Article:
Rob Wagman programs one of the most-listened-to Christian radio networks in the country, WAY-FM. He says Christian radio actually has a big advantage. “People see the news, and there’s a lot of anxiety. Good music stations can make us feel better, but this format can be about hope, song after song. People are looking for that.”
Exactly. Does Christian music radio fail as great “art”? I think so. But it doesn’t set out to be great art. At its best, it sets out to be a kindness.
Mock as we might, the reason for the durable popularity of CCM boils down to something pragmatic, something more Steve Jobs than P.T. Barnum: Christian radio is getting better at giving listeners what they’re yearning for.
And that’s not politics, either. Kevin Krueger, station manager of 91.9 WGTS (based in D.C., with nearly 600,000 weekly listeners and growing), says their listenership, and station leadership, is split 50/50 politically. Like most CCM stations, they want to be an oasis from politics, not a vehicle of more division.
Like the maker of a vending machine, they want you to know what you’re getting when you press a button. When you tune into a Christian music station, you’ll keep hearing words like “positive and encouraging” because people keep saying they’re dying to hear something positive, and they’re thirsty for encouragement.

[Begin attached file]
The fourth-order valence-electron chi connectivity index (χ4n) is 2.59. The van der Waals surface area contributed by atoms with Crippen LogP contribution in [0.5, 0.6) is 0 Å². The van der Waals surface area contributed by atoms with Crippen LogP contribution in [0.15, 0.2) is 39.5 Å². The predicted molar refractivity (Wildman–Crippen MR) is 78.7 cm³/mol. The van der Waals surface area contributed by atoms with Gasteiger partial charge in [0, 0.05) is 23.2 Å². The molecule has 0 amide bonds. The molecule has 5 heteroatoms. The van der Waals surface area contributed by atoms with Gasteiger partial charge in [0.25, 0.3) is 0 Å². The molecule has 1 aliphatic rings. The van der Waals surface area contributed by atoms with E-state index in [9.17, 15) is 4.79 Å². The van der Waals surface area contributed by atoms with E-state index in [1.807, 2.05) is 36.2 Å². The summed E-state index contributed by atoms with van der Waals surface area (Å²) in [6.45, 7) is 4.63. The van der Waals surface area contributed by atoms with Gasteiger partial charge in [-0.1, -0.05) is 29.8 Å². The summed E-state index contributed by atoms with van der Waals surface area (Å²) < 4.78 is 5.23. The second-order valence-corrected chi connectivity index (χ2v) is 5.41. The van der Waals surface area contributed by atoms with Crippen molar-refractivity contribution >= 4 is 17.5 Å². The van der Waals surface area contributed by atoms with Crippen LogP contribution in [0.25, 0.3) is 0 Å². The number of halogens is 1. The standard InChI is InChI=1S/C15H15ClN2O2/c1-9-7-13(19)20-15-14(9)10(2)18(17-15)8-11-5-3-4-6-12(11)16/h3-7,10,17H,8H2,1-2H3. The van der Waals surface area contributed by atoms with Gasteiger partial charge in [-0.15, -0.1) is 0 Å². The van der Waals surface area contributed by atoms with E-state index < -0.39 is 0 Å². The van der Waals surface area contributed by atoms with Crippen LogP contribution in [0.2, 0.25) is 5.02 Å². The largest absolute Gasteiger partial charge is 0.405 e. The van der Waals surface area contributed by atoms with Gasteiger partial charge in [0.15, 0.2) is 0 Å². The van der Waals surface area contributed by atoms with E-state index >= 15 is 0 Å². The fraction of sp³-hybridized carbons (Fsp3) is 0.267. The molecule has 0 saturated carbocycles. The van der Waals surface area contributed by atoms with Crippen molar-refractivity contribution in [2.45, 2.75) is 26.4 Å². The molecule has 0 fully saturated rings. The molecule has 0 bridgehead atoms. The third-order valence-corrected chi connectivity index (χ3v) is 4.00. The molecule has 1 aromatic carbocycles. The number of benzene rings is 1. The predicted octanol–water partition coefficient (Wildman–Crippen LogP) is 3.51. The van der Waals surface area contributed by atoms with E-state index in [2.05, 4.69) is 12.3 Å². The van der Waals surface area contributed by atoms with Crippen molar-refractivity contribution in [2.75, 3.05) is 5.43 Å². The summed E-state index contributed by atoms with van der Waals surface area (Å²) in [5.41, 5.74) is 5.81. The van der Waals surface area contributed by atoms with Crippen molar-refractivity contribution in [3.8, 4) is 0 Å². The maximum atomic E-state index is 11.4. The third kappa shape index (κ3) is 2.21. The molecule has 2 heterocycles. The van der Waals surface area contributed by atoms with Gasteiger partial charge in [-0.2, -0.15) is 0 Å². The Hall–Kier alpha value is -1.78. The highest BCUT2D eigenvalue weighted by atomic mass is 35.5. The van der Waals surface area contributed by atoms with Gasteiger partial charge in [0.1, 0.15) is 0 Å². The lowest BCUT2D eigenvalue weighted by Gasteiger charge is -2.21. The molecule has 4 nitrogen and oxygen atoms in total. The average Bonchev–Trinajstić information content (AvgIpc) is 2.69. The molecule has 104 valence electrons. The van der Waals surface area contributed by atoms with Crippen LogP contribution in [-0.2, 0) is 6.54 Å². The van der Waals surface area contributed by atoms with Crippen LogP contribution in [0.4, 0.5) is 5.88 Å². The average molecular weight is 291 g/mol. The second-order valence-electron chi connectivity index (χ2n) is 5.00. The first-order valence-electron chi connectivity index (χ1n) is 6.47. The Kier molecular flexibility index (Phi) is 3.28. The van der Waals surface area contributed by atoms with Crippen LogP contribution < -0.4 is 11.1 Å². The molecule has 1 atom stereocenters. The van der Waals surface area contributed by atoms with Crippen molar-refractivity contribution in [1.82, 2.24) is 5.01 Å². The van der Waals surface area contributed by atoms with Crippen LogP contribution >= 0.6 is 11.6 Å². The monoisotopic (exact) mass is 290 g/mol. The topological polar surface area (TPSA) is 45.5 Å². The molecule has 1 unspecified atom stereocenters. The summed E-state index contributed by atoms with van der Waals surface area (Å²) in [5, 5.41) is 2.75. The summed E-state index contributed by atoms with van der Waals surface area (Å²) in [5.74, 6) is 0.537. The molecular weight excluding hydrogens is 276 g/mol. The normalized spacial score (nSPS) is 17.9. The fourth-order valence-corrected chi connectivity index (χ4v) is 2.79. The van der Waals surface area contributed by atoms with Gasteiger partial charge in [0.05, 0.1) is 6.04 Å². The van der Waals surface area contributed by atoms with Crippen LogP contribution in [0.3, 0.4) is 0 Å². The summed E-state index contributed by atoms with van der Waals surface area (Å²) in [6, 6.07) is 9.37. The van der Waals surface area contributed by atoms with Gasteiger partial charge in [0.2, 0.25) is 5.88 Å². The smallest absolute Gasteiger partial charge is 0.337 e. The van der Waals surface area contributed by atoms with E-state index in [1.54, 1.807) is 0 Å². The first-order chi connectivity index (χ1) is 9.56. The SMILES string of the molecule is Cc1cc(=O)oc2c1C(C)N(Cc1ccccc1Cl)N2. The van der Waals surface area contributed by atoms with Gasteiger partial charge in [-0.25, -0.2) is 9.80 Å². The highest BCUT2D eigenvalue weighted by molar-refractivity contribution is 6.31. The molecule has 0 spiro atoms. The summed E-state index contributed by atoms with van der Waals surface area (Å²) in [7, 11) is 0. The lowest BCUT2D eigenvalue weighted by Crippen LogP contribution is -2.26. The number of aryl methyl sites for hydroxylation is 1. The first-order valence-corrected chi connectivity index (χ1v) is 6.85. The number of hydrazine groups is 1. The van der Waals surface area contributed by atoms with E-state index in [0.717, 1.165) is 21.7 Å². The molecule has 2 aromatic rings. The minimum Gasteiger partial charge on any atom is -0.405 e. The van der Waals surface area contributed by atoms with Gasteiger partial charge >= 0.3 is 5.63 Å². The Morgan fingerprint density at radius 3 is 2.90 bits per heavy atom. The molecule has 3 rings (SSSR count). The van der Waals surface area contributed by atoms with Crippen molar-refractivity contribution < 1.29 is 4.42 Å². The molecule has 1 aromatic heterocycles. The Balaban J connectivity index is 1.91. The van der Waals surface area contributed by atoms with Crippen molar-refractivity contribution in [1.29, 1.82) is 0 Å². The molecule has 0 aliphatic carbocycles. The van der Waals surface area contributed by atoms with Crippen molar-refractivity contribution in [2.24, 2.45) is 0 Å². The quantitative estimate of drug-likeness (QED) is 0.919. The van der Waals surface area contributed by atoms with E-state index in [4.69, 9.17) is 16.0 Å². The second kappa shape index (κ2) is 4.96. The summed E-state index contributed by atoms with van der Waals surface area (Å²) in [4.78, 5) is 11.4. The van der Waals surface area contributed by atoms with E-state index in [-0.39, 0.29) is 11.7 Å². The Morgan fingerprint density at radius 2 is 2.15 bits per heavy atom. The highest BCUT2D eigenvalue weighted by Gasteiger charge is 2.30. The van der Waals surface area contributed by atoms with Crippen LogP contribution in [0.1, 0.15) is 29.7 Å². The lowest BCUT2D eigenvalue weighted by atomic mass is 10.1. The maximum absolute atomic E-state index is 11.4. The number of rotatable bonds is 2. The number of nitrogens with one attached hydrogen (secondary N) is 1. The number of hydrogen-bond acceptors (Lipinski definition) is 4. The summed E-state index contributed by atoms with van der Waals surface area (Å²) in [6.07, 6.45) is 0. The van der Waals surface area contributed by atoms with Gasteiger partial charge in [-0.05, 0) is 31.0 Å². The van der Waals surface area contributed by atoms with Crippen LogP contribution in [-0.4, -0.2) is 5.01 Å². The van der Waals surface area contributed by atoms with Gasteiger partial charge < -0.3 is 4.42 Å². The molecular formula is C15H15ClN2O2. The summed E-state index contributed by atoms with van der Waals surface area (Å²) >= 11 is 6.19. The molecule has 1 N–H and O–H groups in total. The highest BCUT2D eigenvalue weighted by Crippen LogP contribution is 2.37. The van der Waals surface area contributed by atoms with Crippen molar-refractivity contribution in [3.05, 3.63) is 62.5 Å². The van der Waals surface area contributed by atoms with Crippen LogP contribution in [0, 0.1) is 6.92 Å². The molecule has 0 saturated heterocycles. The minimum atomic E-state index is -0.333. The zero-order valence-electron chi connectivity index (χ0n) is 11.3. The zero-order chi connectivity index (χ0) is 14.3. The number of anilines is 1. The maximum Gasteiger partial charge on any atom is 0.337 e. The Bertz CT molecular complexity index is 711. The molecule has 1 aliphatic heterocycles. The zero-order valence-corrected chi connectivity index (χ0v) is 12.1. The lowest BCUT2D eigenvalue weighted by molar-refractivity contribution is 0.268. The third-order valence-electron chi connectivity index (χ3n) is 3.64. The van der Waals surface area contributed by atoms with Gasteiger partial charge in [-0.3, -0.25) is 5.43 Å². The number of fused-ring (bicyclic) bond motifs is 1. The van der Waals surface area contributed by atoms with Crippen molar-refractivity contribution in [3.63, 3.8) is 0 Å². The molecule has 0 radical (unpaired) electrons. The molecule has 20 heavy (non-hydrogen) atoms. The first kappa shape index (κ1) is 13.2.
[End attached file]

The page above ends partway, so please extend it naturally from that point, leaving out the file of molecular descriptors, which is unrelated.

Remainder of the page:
They want hope.
For good or ill, Christian radio isn’t about reflecting all of life. It’s not about artistry.
It’s a tool.
When my kids were tiny, and needed to sleep, sometimes I’d pick up my acoustic guitar and sing softly and slowly to them. Usually, it was something like “Sunshine on My Shoulder” or a lullaby. It didn’t occur to me that I wasn’t reflecting all of life to them, lyrically.
This is because I was serving them. And it’s a particular “them” (our babies) and they are in a particular place (their cribs) with particular needs (sweet sleep.)
So people are tired of hearing they’re not cool enough, not skinny enough, not smart enough, not young enough, not morally good enough, not concerned enough about all the right issues, not rich enough, not whatever enough.
They want grace.
Grace is “amazing,” or so I’ve sung, along to a simple tune. Maybe there’s a reason that people — Christians or no — are, perhaps, more drawn to that song than any other.
And maybe that’s not so bad after all.